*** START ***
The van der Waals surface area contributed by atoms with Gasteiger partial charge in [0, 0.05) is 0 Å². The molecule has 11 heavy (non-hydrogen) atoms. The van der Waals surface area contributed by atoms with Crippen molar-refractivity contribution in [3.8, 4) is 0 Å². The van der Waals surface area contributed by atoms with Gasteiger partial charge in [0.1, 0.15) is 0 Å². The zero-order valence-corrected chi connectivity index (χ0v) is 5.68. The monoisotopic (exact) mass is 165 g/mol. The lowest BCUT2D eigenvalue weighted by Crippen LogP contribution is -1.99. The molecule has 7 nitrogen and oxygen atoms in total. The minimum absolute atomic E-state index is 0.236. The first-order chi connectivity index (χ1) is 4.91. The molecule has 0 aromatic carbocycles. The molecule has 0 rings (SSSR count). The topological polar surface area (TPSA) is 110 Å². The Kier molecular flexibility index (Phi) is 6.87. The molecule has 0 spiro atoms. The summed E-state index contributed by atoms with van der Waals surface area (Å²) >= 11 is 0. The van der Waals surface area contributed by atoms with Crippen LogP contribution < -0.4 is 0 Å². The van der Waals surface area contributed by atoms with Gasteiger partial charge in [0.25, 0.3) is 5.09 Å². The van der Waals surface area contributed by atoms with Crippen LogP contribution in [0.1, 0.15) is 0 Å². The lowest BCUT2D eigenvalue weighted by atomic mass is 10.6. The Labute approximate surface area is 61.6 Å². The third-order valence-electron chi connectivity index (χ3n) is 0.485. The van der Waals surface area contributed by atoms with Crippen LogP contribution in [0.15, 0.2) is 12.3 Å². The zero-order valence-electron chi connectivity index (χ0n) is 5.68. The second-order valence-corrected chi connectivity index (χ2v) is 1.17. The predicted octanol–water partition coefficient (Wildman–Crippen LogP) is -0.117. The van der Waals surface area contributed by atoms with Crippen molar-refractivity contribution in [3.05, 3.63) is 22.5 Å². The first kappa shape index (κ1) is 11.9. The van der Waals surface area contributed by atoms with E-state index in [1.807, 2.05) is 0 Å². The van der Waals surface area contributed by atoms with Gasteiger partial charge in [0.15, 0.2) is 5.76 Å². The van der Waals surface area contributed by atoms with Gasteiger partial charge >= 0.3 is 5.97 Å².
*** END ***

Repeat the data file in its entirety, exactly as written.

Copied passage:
The van der Waals surface area contributed by atoms with Gasteiger partial charge in [0, 0.05) is 0 Å². The molecule has 11 heavy (non-hydrogen) atoms. The van der Waals surface area contributed by atoms with Crippen molar-refractivity contribution in [3.8, 4) is 0 Å². The van der Waals surface area contributed by atoms with Gasteiger partial charge in [0.1, 0.15) is 0 Å². The zero-order valence-corrected chi connectivity index (χ0v) is 5.68. The monoisotopic (exact) mass is 165 g/mol. The lowest BCUT2D eigenvalue weighted by Crippen LogP contribution is -1.99. The molecule has 7 nitrogen and oxygen atoms in total. The minimum absolute atomic E-state index is 0.236. The first-order chi connectivity index (χ1) is 4.91. The molecule has 0 aromatic carbocycles. The molecule has 0 rings (SSSR count). The topological polar surface area (TPSA) is 110 Å². The Kier molecular flexibility index (Phi) is 6.87. The molecule has 0 spiro atoms. The summed E-state index contributed by atoms with van der Waals surface area (Å²) >= 11 is 0. The van der Waals surface area contributed by atoms with Crippen LogP contribution < -0.4 is 0 Å². The van der Waals surface area contributed by atoms with Gasteiger partial charge in [0.25, 0.3) is 5.09 Å². The van der Waals surface area contributed by atoms with Crippen LogP contribution in [0.1, 0.15) is 0 Å². The lowest BCUT2D eigenvalue weighted by atomic mass is 10.6. The Labute approximate surface area is 61.6 Å². The third-order valence-electron chi connectivity index (χ3n) is 0.485. The van der Waals surface area contributed by atoms with Crippen LogP contribution in [0.15, 0.2) is 12.3 Å². The zero-order valence-electron chi connectivity index (χ0n) is 5.68. The second-order valence-corrected chi connectivity index (χ2v) is 1.17. The predicted octanol–water partition coefficient (Wildman–Crippen LogP) is -0.117. The van der Waals surface area contributed by atoms with Crippen molar-refractivity contribution in [3.05, 3.63) is 22.5 Å². The first kappa shape index (κ1) is 11.9. The van der Waals surface area contributed by atoms with E-state index in [1.807, 2.05) is 0 Å². The van der Waals surface area contributed by atoms with Gasteiger partial charge in [0.15, 0.2) is 5.76 Å². The van der Waals surface area contributed by atoms with Gasteiger partial charge >= 0.3 is 5.97 Å².